In late fall and early winter, you may notice moths fluttering in your headlights. Or perhaps you see them plastered on a windowpane when there's a light on inside the house. Sometimes dozens of them gather near a porch light shining in the darkness.
It's a peculiar time of year for cold-blooded creatures to be active, but around the world there are a number of moth species that fly during this season.
The general term for these moths is "winter moth" and sometimes that term is also applied to particular species. But when more than one species has the common name of winter moth, it can be confusing. For instance, there is a winter moth in Europe that has invaded North America and become a nasty pest. The larvae of this moth defoliate deciduous trees - sometimes seriously.
That, however, is not OUR winter moth, which is also called the Bruce spanworm, and it is native here. It also defoliates deciduous trees, and a severe infestation that lasts several years can reduce tree growth or even kill the affected trees. Our winter moth is very hard to distinguish from the European invader, but it seems that the invader is not (yet) found here.
Winter moths belong to the family Geometridae, also known as inchworms or loopers, because of how the caterpillars hump their way along. The adults of the local species that can be seen at lights are males - only the males have functional wings. The wingspan is only about an inch, sometimes slightly more. The wings have a fine fringe around the edges, and the general color is brownish gray. Close inspection reveals a delicate pattern of brownish wavy lines across the wings. Females are flightless and inconspicuous, often resting in bark crevices.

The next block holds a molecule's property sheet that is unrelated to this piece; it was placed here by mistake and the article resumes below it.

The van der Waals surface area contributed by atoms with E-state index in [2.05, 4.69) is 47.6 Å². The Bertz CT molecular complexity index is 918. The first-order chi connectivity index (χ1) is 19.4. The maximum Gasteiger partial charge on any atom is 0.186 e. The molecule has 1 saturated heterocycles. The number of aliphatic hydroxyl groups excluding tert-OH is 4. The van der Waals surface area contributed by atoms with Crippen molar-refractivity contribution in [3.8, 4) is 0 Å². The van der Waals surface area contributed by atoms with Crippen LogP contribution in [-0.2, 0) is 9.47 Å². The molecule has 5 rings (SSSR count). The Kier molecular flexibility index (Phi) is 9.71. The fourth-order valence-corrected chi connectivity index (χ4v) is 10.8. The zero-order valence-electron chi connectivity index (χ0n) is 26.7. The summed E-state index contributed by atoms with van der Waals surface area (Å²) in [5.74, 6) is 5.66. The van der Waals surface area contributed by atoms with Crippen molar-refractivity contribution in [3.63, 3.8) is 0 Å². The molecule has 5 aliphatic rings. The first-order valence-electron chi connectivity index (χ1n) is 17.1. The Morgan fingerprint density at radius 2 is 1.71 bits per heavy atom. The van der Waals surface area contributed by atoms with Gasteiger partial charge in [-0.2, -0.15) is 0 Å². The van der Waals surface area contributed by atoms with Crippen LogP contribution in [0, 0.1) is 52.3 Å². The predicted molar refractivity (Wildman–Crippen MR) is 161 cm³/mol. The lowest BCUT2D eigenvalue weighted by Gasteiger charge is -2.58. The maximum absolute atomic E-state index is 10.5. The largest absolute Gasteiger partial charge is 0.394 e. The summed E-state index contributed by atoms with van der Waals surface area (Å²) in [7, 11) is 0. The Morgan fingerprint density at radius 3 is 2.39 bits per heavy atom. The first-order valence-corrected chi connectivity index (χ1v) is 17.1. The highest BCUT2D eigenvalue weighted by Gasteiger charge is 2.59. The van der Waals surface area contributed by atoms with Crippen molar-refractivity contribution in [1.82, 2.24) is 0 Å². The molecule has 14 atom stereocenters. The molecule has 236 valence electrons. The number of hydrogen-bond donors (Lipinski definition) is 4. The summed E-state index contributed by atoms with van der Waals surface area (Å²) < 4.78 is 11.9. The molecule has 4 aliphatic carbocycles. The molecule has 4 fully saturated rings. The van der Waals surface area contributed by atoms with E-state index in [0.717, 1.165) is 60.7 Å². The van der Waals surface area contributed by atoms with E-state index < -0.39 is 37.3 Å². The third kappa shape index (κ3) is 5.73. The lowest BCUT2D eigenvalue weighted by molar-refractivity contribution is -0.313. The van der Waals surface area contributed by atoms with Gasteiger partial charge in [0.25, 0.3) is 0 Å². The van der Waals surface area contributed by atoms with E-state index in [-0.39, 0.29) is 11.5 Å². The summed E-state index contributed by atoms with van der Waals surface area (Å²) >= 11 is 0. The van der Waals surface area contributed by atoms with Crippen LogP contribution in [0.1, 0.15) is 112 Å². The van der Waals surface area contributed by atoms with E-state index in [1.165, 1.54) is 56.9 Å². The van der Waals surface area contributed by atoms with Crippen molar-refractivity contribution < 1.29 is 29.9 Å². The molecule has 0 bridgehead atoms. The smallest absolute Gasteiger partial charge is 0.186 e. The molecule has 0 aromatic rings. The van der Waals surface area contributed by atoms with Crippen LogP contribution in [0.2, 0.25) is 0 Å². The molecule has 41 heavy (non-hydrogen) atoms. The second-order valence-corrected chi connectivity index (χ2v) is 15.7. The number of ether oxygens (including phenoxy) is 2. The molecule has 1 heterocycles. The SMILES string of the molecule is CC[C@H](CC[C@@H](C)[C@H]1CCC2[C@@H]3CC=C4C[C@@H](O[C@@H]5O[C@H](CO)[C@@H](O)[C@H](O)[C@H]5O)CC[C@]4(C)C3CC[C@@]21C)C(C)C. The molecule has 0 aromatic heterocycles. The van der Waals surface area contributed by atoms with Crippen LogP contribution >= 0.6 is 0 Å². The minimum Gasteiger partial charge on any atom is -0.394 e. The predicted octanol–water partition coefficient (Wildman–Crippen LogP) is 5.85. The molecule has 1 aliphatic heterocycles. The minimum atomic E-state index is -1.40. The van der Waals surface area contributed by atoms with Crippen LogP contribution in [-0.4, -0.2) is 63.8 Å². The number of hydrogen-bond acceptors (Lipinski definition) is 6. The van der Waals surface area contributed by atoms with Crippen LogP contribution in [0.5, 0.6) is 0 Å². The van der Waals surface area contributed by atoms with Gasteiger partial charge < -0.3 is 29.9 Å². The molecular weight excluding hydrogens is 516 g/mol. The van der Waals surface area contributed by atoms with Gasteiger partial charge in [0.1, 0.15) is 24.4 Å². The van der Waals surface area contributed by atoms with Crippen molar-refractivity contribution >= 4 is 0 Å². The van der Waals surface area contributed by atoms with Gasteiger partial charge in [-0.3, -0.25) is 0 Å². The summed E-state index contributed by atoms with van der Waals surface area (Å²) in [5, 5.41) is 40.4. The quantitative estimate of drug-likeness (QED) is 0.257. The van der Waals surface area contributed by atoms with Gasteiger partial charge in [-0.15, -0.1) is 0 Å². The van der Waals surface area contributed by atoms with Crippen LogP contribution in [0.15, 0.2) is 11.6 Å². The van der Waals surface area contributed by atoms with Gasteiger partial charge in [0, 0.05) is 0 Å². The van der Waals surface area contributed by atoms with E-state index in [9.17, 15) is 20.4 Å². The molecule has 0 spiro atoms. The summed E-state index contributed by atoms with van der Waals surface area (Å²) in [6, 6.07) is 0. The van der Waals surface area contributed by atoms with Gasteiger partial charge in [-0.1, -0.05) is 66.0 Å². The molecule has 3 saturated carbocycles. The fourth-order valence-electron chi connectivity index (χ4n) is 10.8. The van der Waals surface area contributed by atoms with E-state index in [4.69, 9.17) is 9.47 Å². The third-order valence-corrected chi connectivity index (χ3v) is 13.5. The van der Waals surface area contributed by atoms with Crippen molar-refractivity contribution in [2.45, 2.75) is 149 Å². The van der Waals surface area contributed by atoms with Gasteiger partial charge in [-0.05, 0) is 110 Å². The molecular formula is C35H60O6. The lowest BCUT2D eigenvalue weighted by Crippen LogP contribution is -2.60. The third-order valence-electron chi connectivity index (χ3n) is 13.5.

Physiological studies of our local winter moth have shown their wings and flight muscles are unusually large for an insect of that size, and those muscles are adapted to work at lower temperatures than is true for most moths. Because of this combination of features, the males can fly at temperatures as low as the freezing point and sometimes even a little lower.
Females of our local species fill their body cavity with 100-200 eggs. This heft of eggs can comprise an average of 63 percent of the female's body weight. There is a trade-off between fecundity (number of eggs per female) and flying ability, and females have specialized in a way that leads to higher fecundity. If females were to re-evolve the ability to fly, they would need to allocate much more body tissue to muscles and wings. To fly as well as males, over a similar range of temperatures, females would have to reduce their fecundity by about 82 percent compared to non-flying females.
Late fall and early winter is the mating season for winter moths. Females send out airborne chemical signals to attract males - although the males seem to be easily diverted to lights, where there are no females. (There's a puzzle!) Females lay their eggs in bark crevices or under lichens or moss on a tree. Development of the young caterpillar within the egg proceeds well at temperatures not far above freezing, but development is improved if the egg is chilled first. The eggs hatch in spring and the caterpillars feed on buds and developing leaves. They can move about from leaf to leaf, or even tree to tree by ballooning through the air on fine silk threads. In June, or thereabout, the larvae pupate in the soil, and transform into the adult form.
Birds prey on the caterpillars, and bark-searching birds probably prey on the females, too. The pupae in the soil are attacked by an assortment of ground beetles and probably shrews. But the adults are active at a season when predation by most birds, bats, other insects or spiders is probably much reduced.
Mary F. Willson is a retired professor of ecology.
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